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  • It contains the live, but weakened, poliovirus and because OPV uses the live virus, it has the potential to cause infection in individuals with weak immune defenses (both in the person who receives the vaccine and in close contacts).
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  • Approximately nine cases a year of vaccine related polio was associated with OPV in the United States.
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  • The vaccine used in the United States is actually multiple diphtheria and tetanus toxoids combined with acellular pertussis (DTaP).
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  • The original vaccine, which as of 2004 was still used in other parts of the world, contains whole cells of Bordatella pertussis, the organism that causes pertussis, better known as whooping cough.
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  • The whole cell vaccine is more likely to cause adverse effects and does not provide any greater immunity.
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  • The vaccine is normally given to children somewhere between the ages of two months and seven years of age (prior to their seventh birthday).
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  • Moreover, children who are allergic to any component of the vaccine should not receive the drug.
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  • These children may be treated with DT (diphtheria-tetanus) vaccine.
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  • Also, DTP vaccine should be used with caution in patients who are receiving anticoagulant therapy.
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  • Because DTP vaccine is injected deep into the muscle, it should be given with care to patients receiving anticoagulant therapy.
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  • Also, immunosuppressant drugs, including steroids and cancer drugs, may reduce the ability of the body to produce antibodies in response to DTP vaccine.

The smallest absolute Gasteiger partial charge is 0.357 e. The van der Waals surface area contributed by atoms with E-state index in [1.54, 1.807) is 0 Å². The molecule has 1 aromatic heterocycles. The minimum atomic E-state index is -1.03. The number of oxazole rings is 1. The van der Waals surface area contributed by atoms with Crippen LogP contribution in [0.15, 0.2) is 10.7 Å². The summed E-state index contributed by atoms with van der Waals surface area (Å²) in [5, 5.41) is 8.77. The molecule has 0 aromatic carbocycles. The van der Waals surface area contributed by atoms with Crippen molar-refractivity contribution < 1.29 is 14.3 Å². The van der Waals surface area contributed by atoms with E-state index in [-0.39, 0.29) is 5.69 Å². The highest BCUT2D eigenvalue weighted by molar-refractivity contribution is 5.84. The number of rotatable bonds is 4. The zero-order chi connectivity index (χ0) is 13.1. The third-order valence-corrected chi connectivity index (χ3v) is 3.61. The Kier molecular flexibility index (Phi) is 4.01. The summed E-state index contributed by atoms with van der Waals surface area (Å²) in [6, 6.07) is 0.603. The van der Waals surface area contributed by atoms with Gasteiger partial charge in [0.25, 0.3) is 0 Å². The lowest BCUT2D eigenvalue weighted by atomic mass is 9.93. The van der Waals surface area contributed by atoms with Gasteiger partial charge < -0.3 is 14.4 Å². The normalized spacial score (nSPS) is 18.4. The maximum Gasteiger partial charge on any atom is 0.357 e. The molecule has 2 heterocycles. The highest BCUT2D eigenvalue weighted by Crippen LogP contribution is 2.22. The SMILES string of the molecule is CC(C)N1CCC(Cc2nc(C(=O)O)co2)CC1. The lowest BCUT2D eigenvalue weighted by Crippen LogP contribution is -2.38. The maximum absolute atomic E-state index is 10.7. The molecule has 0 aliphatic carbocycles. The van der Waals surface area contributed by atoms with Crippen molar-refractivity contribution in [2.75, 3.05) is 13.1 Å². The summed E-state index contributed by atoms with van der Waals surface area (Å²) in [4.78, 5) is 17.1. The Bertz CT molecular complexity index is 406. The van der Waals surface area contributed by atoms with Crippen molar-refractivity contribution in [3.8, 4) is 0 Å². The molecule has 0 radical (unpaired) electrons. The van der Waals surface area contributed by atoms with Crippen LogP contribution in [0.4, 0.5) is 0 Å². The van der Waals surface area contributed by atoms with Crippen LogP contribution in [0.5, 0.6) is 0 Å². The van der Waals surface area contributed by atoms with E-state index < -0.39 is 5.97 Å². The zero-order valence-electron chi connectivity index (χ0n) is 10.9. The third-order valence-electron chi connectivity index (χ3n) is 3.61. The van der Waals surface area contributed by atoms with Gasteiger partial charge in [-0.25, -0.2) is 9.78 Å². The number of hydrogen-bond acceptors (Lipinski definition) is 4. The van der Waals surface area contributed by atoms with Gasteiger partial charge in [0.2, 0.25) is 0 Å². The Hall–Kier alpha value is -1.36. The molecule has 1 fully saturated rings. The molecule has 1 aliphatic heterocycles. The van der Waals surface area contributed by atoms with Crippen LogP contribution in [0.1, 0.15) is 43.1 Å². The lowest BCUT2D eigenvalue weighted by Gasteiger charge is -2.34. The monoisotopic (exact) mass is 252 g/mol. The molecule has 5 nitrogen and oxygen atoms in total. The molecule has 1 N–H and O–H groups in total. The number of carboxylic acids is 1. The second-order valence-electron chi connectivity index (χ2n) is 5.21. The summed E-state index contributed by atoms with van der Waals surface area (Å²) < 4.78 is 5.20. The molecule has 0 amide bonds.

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  • Although there have been warnings about severe, even fatal reactions to DTP vaccine, these reactions were seen in about one in 140,000 cases with whole cell DTP.
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  • Children who had seizures due to the vaccine normally made a full recovery with no neurologic problems afterward.
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  • Five well-designed studies failed to show a link between DTP vaccine and any chronic nerve conditions.
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  • The most serious risk of DTaP vaccine is a severe allergic reaction.
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  • Vaccine reaction: any injury or condition that occurs as a result of a vaccination.
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  • The reason for not giving this particular vaccine during pregnancy is the risk of transmitting measles to the unborn child.
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  • New cases of measles began being reported in some countries-including Great Britain-in 2001 because of parents' fears about vaccine safety.
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  • The combined vaccine for measles, mumps, and rubella (MMR) was claimed to cause autism or bowel disorders in some children.
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  • The United Nations expressed concern that unwarranted fear of the vaccine would begin spreading the disease in developing countries and ultimately in developed countries as well.
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  • Parents in Britain began demanding the measles vaccine as a separate dose, and scientists were exploring that option as an alternative to the combined MMR vaccine.
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  • Unfortunately, several children died during an outbreak of measles in Dublin because they had not received the vaccine.
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  • Child mortality due to measles is considered largely preventable, and making the MMR vaccine widely available in developing countries is part of WHO strategy to reduce child mortality by two-thirds by the year 2015.
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  • Although rubella was once a common childhood illness, its occurrence has been drastically reduced since vaccine against it became available in 1969.